Beijing's protest stance should outlive Olympics
Protests and major international events go hand in hand. It is a fact of life that whenever the world's eyes are on a country because of whatever or whoever it is hosting, people with a grievance to air will capitalise on it to get a wider hearing. So the authorities' decision to designate three protest zones in Beijing, which is due to host the Olympics, should not have come as a surprise, except that this is taking place in a city that normally shuns any public outpouring of dissent.
Beijing should not now view its obligations as the host of the premier sporting event as having been fulfilled. This must be a first step on the road to giving mainlanders the freedoms that the Chinese constitution assures. Letting Chinese and foreigners vent their concerns publicly during the Games is essential. As long as protests are peaceful, no-one should be penalised or suffer for their actions.
To the authorities' credit, the protest zones are inside parks that are relatively near to Games venues. This is a considerable improvement on the only other time when such protests were allowed; then, for the UN women's conference in Beijing in 1995, the single park was far removed from where delegates were meeting.
However, that the rules that will apply are seemingly the same, restrictive ones already in place for all people wishing to protest in Beijing does not augur well. We hope that authorities put as few barriers as possible in the way of people being allowed to express their views. Nor should officials pick and choose who can protest.
Restricting protesters to specific places is not ideal; free speech, in theory, should be permitted at any place and time, assuming the rights and activities of others are not unduly disrupted. Some controls are necessary, though, given the possibility that passions could get out of hand and cause disruption to the Games. Ensuring that people who want to protest can do so in safety and that others will not be harmed is important.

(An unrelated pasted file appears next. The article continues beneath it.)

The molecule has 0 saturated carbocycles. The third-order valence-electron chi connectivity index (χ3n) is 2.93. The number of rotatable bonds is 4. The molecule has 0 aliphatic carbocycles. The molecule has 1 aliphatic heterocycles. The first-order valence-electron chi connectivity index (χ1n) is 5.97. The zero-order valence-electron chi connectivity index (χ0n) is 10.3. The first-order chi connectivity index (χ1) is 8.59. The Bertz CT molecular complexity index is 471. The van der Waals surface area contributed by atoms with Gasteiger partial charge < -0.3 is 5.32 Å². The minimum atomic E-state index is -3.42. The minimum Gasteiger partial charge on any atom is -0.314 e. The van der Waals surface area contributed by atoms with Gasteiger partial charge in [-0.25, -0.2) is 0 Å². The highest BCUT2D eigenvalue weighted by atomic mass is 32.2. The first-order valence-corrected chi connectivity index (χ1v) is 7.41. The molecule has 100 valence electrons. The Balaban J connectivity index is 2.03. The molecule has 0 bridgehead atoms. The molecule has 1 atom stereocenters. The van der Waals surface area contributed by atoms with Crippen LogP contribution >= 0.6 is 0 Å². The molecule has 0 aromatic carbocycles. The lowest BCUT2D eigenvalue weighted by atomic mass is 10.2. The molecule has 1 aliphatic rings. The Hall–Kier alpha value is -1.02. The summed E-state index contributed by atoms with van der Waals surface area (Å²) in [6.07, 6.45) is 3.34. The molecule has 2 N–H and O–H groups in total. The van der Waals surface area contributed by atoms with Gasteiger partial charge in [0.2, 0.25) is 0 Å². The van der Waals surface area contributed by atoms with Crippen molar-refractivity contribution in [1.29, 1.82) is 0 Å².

Cynicism about Beijing's decision among some people is natural given the mainland's track record on demonstrations and its treatment of protesters. Whether the issues which people want to protest about are right or wrong is irrelevant. What matters is that the constitution says people have the right to protest and that right must be respected by the authorities.
Perhaps Beijing should learn a lesson or two from Hong Kong. Hardly a day goes by in this city without some groups taking to the street to voice their frustrations. But most protests go off without a hitch. This is because we have a well-established mechanism for the police to impose reasonable constraints on the time, place and manner of a demonstration, and protest organisers can appeal against those constraints if they are excessive. The police have the dual role of protecting the demonstrators' right to protest as well as maintaining public order. The only major local protest that went wild was when South Korean farmers demonstrated against the World Trade Organisation talks held in Hong Kong in 2005. But the tough yet restrained way in which our police handled the situation won them widespread admiration.
Beijing has taken an important step in allowing protests during the Olympics. The right should not end when the athletes and spectators go home. It should continue and be broadened, reflecting China's newfound international standing from having hosted the Olympics. That is what the central government promised when bidding for the Games, and that pledge has to be honoured.